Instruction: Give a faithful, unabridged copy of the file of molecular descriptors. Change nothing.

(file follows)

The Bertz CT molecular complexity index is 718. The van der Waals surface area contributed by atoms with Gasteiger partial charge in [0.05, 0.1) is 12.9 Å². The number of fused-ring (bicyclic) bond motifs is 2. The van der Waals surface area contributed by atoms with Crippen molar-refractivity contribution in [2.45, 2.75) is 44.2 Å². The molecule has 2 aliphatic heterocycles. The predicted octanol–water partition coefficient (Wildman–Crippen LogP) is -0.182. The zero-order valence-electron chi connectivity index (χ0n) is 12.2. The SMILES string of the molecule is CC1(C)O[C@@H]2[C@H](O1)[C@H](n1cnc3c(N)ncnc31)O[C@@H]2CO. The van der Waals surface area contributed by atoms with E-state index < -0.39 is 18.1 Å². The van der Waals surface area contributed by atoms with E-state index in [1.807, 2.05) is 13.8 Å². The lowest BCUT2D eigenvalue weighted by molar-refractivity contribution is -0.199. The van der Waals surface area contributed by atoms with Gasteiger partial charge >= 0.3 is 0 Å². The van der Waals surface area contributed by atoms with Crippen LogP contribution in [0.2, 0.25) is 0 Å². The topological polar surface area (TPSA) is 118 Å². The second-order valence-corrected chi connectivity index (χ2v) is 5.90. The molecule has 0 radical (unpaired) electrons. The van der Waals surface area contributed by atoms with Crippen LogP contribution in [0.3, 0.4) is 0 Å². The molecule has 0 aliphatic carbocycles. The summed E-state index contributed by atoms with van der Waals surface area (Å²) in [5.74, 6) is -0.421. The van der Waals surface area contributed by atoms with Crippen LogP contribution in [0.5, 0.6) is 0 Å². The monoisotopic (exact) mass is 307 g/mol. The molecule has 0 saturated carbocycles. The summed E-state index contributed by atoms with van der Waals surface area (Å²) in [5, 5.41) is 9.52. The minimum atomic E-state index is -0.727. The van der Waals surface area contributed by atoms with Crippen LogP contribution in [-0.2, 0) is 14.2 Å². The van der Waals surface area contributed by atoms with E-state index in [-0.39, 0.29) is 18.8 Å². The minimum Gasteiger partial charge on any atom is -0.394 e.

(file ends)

The Bertz CT molecular complexity index is 718. The van der Waals surface area contributed by atoms with Gasteiger partial charge in [0.05, 0.1) is 12.9 Å². The number of fused-ring (bicyclic) bond motifs is 2. The van der Waals surface area contributed by atoms with Crippen molar-refractivity contribution in [2.45, 2.75) is 44.2 Å². The molecule has 2 aliphatic heterocycles. The predicted octanol–water partition coefficient (Wildman–Crippen LogP) is -0.182. The zero-order valence-electron chi connectivity index (χ0n) is 12.2. The SMILES string of the molecule is CC1(C)O[C@@H]2[C@H](O1)[C@H](n1cnc3c(N)ncnc31)O[C@@H]2CO. The van der Waals surface area contributed by atoms with E-state index < -0.39 is 18.1 Å². The van der Waals surface area contributed by atoms with E-state index in [1.807, 2.05) is 13.8 Å². The lowest BCUT2D eigenvalue weighted by molar-refractivity contribution is -0.199. The van der Waals surface area contributed by atoms with Gasteiger partial charge >= 0.3 is 0 Å². The van der Waals surface area contributed by atoms with Crippen LogP contribution in [0.2, 0.25) is 0 Å². The topological polar surface area (TPSA) is 118 Å². The second-order valence-corrected chi connectivity index (χ2v) is 5.90. The molecule has 0 radical (unpaired) electrons. The van der Waals surface area contributed by atoms with Crippen LogP contribution in [0.3, 0.4) is 0 Å². The molecule has 0 aliphatic carbocycles. The summed E-state index contributed by atoms with van der Waals surface area (Å²) in [5.74, 6) is -0.421. The van der Waals surface area contributed by atoms with Crippen LogP contribution in [0.5, 0.6) is 0 Å². The monoisotopic (exact) mass is 307 g/mol. The molecule has 0 saturated carbocycles. The summed E-state index contributed by atoms with van der Waals surface area (Å²) in [5, 5.41) is 9.52. The minimum atomic E-state index is -0.727. The van der Waals surface area contributed by atoms with Crippen LogP contribution in [-0.2, 0) is 14.2 Å². The van der Waals surface area contributed by atoms with E-state index in [-0.39, 0.29) is 18.8 Å². The minimum Gasteiger partial charge on any atom is -0.394 e.